The Rules of Professional Conduct, governing all lawyers in Missouri, are clear. A lawyer shall not unlawfully obstruct another party’s access to evidence or unlawfully alter, destroy, or conceal a document or other material having potential evidentiary value. The U.S. Supreme Court also announced very clearly in 1963 that a prosecutor may not suppress evidence favorable to an accused.

Unfortunately it happens too often. If it happens at all, it is once too often. Have you ever wondered how many people are sitting in jail at this very moment because an overzealous prosecutor withheld evidence from the criminal defense team that could have been used to exculpate the defendant? It’s not a pleasant thing to think about.

Of course, a lot of people in prison think that they are innocent of the crimes they have been convicted of committing. Yet, there are undoubtedly many people in prison who have been wrongfully convicted, and in some instances because the prosecutor withheld evidence.

There have been two high-profile cases in Jackson County in the past 10 years when this occurred. Ted White recently received a multi-million dollar verdict in federal court in Kansas City against a Lee’s Summit police officer and the City of Lee’s Summit for their role in the wrongful conviction of Mr. White. Mr. White was convicted on 12 counts of molesting his adoptive daughter by a Jackson County jury. The appellate court reversed the conviction and gave Mr. White a new trial where he was acquitted of the charges because the prosecutor withheld exculpatory evidence and intentionally misled the jury by deliberately concealing a romantic relationship between White’s ex-wife and a Lee’s Summit detective who was assigned to investigate the case. The detective’s deposition was taken in the case and the prosecutor sat by silently as the detective testified that he had no interest in the outcome of the case even though the prosecutor knew that the detective was engaged in a romantic relationship with Mrs. White.

The Missouri Court of Appeals found that Mr. White’s right to due process was violated by this intentional suppression of evidence, relying on Brady v. Maryland, a 1963 decision of the United States Supreme Court. A “Brady” violation occurs if evidence favorable to the accused is exculpatory or impeaching, the evidence was suppressed by the state either willfully or inadvertently, and the suppression prejudiced the defendant. The Brady rule violation in Mr. White’s case gave him the right to a new trial, and the rest is history.

In the second high-profile case, an attorney in Kansas City was convicted of murdering his law partner. The case is still pending and so I won’t discuss it in great detail, but I can tell you that the conviction was reversed because the trial judge determined that there was a “Brady” violation in the case. Portions of a surveillance videotape were suppressed by the prosecution and the court determined that the prosecutor had acted improperly by failing to turn over the videotape.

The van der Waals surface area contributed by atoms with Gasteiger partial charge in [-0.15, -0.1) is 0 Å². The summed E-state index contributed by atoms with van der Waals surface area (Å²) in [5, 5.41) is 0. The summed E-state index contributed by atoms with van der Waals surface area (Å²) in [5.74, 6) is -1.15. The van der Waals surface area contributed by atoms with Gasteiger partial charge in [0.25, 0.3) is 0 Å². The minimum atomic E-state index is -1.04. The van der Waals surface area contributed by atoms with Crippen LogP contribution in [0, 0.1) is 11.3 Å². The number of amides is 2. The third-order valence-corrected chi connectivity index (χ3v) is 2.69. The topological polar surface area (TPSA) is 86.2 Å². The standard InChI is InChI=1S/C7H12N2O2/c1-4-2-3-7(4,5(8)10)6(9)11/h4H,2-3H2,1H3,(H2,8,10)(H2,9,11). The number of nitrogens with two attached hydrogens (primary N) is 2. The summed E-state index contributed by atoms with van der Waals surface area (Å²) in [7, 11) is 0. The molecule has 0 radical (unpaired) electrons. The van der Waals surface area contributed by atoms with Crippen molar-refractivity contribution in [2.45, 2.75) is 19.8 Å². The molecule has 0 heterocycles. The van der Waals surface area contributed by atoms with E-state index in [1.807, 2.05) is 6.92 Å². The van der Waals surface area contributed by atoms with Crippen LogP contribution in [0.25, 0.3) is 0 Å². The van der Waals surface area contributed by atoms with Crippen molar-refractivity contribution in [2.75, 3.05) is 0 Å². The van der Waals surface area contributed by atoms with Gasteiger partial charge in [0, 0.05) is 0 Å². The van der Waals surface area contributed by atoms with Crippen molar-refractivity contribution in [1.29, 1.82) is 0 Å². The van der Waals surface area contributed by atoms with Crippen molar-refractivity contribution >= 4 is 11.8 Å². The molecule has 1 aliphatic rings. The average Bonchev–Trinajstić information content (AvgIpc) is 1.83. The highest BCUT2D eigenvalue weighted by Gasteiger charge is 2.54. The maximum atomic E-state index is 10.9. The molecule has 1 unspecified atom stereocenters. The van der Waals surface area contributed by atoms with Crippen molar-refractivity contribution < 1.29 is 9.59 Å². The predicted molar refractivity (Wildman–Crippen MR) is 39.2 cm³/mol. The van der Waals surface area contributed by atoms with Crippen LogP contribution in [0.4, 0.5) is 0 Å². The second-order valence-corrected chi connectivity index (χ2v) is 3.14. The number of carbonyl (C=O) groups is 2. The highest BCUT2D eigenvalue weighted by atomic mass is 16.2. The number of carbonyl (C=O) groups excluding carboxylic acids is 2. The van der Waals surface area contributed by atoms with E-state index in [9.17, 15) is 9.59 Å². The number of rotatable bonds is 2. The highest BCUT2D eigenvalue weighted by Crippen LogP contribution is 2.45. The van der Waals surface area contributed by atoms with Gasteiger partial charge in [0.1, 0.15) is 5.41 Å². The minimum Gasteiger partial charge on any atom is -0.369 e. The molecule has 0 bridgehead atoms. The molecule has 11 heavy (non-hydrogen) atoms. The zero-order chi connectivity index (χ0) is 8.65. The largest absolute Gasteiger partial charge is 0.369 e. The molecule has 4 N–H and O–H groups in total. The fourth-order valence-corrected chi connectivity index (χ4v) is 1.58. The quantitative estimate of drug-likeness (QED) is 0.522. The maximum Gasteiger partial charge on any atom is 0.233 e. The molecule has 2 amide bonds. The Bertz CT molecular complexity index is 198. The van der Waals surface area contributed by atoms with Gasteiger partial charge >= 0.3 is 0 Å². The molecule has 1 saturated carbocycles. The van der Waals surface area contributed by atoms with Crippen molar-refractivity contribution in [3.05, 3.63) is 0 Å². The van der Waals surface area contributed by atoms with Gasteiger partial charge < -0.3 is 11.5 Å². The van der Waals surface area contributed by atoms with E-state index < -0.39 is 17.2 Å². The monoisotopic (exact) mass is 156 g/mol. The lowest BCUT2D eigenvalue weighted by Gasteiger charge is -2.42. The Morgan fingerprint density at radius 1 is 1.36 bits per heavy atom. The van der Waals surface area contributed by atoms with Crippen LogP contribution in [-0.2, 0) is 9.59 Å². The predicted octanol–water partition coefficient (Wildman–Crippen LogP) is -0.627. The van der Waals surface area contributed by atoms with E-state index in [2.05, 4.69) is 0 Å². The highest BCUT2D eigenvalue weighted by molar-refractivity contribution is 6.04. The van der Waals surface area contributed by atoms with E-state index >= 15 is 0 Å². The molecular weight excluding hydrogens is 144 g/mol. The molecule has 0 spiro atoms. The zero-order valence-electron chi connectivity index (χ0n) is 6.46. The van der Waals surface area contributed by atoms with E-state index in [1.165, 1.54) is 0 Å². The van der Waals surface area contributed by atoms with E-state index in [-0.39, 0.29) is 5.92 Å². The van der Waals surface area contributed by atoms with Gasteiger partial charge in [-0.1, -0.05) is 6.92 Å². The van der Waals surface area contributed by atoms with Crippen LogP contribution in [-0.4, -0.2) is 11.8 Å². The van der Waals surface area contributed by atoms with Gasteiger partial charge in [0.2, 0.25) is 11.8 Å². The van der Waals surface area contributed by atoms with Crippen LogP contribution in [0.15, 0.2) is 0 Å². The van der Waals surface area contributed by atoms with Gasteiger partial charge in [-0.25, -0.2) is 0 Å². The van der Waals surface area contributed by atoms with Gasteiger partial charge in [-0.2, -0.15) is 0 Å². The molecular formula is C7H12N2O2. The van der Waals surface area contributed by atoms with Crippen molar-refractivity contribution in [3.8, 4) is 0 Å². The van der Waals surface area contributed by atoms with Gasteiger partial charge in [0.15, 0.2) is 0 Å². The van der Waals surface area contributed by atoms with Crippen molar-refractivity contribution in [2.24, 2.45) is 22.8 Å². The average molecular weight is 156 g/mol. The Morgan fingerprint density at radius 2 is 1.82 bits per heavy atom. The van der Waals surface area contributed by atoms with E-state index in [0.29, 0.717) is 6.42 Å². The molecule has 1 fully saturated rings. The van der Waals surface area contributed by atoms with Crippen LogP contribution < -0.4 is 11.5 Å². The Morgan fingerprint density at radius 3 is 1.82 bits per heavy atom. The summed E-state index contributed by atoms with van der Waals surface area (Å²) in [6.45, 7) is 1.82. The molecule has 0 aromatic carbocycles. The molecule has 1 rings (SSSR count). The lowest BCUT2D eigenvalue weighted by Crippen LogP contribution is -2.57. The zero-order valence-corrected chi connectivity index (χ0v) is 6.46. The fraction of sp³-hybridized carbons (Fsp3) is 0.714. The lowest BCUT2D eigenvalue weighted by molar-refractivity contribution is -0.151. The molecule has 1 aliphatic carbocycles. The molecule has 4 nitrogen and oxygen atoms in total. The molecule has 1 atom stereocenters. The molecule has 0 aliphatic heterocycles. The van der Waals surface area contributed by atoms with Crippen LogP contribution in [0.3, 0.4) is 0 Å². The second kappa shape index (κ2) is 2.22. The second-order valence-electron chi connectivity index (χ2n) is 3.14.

The most interesting part of the Brady case was that Brady was actually guilty of participating in a crime that resulted in a murder. He confessed his participation, but denied he actually did the killing. The suppressed evidence was the confession of the co-defendant who had done the killing. Both men were convicted of capital murder and sentenced to death. The court reversed the sentence and let the conviction stand.

Only the penalty part of his conviction was set aside, but Brady was afraid to try the penalty phase of the case again because he feared that he might be sentenced to death again. For years, neither side made a move and Brady was transferred off of death row. He was ultimately released from prison, and started a family with a nurse who had married him while he was on death row. He later divorced the nurse and then moved and started another family somewhere in the South. He now lives in obscurity, but the case that bears his name has been used on multiple occasions to reverse criminal convictions. Literally hundreds of convictions have been reversed as a result of “Brady” violations.

Unless a civil lawsuit is later filed, as in the case of Ted White, there is often little consequence for the prosecutor’s conduct in suppressing the evidence. The prosecutor is immune from civil liability upon the rationale that to hold the prosecutor liable in a civil court would disserve the broader public interest and prevent the vigorous and fearless performance of the prosecutor’s duty that is essential to the functioning of the criminal justice system.

In some instances, the Brady violation also involves a violation of an attorney’s ethical duty to disclose such evidence. I am not aware of any attorney being reprimanded or otherwise punished for such an ethical lapse.

Fortunately, most prosecutors do obey their ethical and moral duties. Yet, there are a few who do not, and that should haunt us all.